Ob-Gyn Coding Alert


Your Ob-Gyn Can Get Paid for Extensive Adhesiolysis, But Here’s What Documentation You Need

Here’s why you need to have modifier 22 handy.

If you consider reporting lysis of adhesions and receiving reimbursement for this service mythical in nature, you’re not alone. But here’s the reality: You can get paid separately for the lysis if the adhesions are extensive. Here’s how.

Pelvic Adhesions Defined: Pelvic adhesions are bands of fibrous scar tissue that can form in the abdomen and pelvis after surgery or due to infection. Because adhesions connect organs and tissue that are normally separated, they can lead to a variety of complications, including pelvic pain, infertility and bowel obstruction. Adhesions commonly form on the ovaries, pelvic sidewalls and fallopian tubes.

Check Out These Adhesiolysis CPT® Codes

Although ob-gyns generally deal with lysis of adhesions in only four sites, CPT® provides six codes for the associated procedures:

  • 44005 (Enterolysis (freeing of intestinal adhesion) (separate procedure))
  • 44180 (Laparoscopy, surgical, enterolysis (freeing of intestinal adhesion) (separate procedure))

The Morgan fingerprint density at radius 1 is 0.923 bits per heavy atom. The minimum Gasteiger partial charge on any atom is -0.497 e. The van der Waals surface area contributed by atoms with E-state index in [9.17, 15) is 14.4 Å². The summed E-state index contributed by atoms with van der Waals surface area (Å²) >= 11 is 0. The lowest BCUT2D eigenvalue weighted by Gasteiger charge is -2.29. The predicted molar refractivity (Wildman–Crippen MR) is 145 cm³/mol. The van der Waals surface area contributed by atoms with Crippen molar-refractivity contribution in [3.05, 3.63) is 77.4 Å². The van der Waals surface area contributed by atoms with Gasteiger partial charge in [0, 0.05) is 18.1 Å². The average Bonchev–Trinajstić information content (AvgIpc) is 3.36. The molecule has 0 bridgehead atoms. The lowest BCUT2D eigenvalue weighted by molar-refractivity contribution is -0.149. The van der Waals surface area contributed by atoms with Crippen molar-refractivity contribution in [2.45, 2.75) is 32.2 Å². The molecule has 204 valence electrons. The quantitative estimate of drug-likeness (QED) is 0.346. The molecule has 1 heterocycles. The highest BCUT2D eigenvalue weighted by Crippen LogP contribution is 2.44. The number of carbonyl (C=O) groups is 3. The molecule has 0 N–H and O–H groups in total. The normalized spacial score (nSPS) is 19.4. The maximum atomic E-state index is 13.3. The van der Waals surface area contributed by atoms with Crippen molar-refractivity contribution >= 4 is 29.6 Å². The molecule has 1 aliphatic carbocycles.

• 56441 (Lysis of labial adhesions)
  • 58559 (Hysteroscopy, surgical; with lysis of intrauterine adhesions (any method))
  • 58660 (Laparoscopy, surgical; with lysis of adhesions (salpingolysis, ovariolysis) (separate procedure))
  • 58740 (Lysis of adhesions (salpingolysis, ovariolysis))

Generally, you won’t use these codes if the ob-gyn does anything else, experts say. Rationale: They are included in the primary procedure when the surgeon removes them to access the surgical site.

You should separately report adhesiolysis when performed with another procedure(s) only when:

1. lysis of adhesions is extensive, or

2. the adhesions are in a different anatomic site from the main procedure(s).

Consider Mod 22 for Extensive, Nonincluded Lysis

If the lysis of adhesions is extensive and the National Correct Coding Initiative (CCI) or other bundling software includes this extensive service in the primary procedure, you should add modifier 22 (Increased procedural services) to the primary procedure code.

You should use modifier 22 only rarely. Caution: Every surgeon has cases that are harder than average and ones that are easier, and just because a case is more extensive or time-consuming than another is not sufficient reason to use modifier 22.